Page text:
Perhaps no other position on a film production is more important than that of a line producer. Charged with controlling the budget, a line producer is very often the final word on everything from who gets hired to what is done on set for a production. For Dianne Ashford, it’s a responsibility she takes very seriously and does very well. With credits including The Gospel and Stomp the Yard 2: Homecoming, Ashford has built a superlative reputation for her attention to detail and the bottom line. recently spoke with her to learn the secrets for getting a production done… on budget!

EBONY: How do you contribute to the overall process of making a film?

Dianne Ashford: A line producer allocates the money and is responsible for making sure the film comes in on budget and on time. Some of my responsibilities include budgeting, scheduling and hiring key production personnel, as well as overseeing the day-to-day activities on set. 

EBONY: Why did you pick line producing as a career?

DA: I chose producing as a career because I was interested in all aspects of the filmmaking process from pitching to distribution.

EBONY: What distinctive quality do you bring to your craft?

DA: Natural leadership and problem-solving skills, infused with an ability to provide creative insight to the process.

EBONY: Are there any obstacles that you’ve had to overcome to achieve success in your career? 

DA: Not really. Having come from the corporate world, the transition was fairly easy for me because being a producer is much like being a project manager. But I will say that because this was not my field of major in college, I used to question whether or not I was qualified to be a producer. But every time I complete a project on time and under budget, I realize that I’ve got this!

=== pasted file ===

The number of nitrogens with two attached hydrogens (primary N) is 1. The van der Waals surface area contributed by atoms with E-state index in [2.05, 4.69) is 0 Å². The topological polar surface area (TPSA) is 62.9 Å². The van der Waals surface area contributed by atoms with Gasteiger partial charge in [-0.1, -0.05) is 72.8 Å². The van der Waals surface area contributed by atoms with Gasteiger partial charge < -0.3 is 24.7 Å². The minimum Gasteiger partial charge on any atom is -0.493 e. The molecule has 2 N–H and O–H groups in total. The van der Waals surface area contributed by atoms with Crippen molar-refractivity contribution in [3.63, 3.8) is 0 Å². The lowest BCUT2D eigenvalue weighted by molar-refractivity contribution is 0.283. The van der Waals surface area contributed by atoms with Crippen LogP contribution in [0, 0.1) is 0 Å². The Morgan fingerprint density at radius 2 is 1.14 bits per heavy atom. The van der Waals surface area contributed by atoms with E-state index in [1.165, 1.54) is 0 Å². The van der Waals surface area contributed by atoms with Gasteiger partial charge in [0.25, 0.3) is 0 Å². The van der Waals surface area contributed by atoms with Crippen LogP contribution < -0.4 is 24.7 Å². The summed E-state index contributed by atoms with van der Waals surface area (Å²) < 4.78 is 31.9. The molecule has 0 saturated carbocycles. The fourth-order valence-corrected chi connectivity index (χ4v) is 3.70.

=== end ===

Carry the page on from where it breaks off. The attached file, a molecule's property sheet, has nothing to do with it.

EBONY: Please share some advice for others who look to follow in your path. 

DA: If you are truly passionate about producing, be vigilant and never give up. There will be many obstacles and many nos, but the more nos you hear, the better, because if you’re serious, it should fuel the fire within you. Lastly, if you’re just starting out, try to be a production assistant in the production office or the accounting department. If you keep your head down and just listen, you will learn so much about the business. At least, that’s how I did it.

EBONY: What’s next for you?  

DA: I’m excited about an independent film I produced called Echo at 11 Oak Drive. We raised funds through a crowd-funding campaign and it’s an artistic gem. We are currently seeking a distribution deal, and we just returned from the Cannes International Film Festival in France, which was a first for me and an eye-opening experience. In addition to that, I created a two-day film production workshop that I currently teach in Atlanta but have plans to expand to other cities starting in the fourth quarter of this year moving forward. Nashville, Charlotte, New Orleans, Chicago. I’m coming soon. 

Gil Robertson IV is a noted A&E and Black lifestyle journalist, author and producer. President and co-founder of the African-American Film Critics Association (AAFCA), he resides in Los Angeles and Atlanta. Follow the AAFCA on Twitter @theaafca.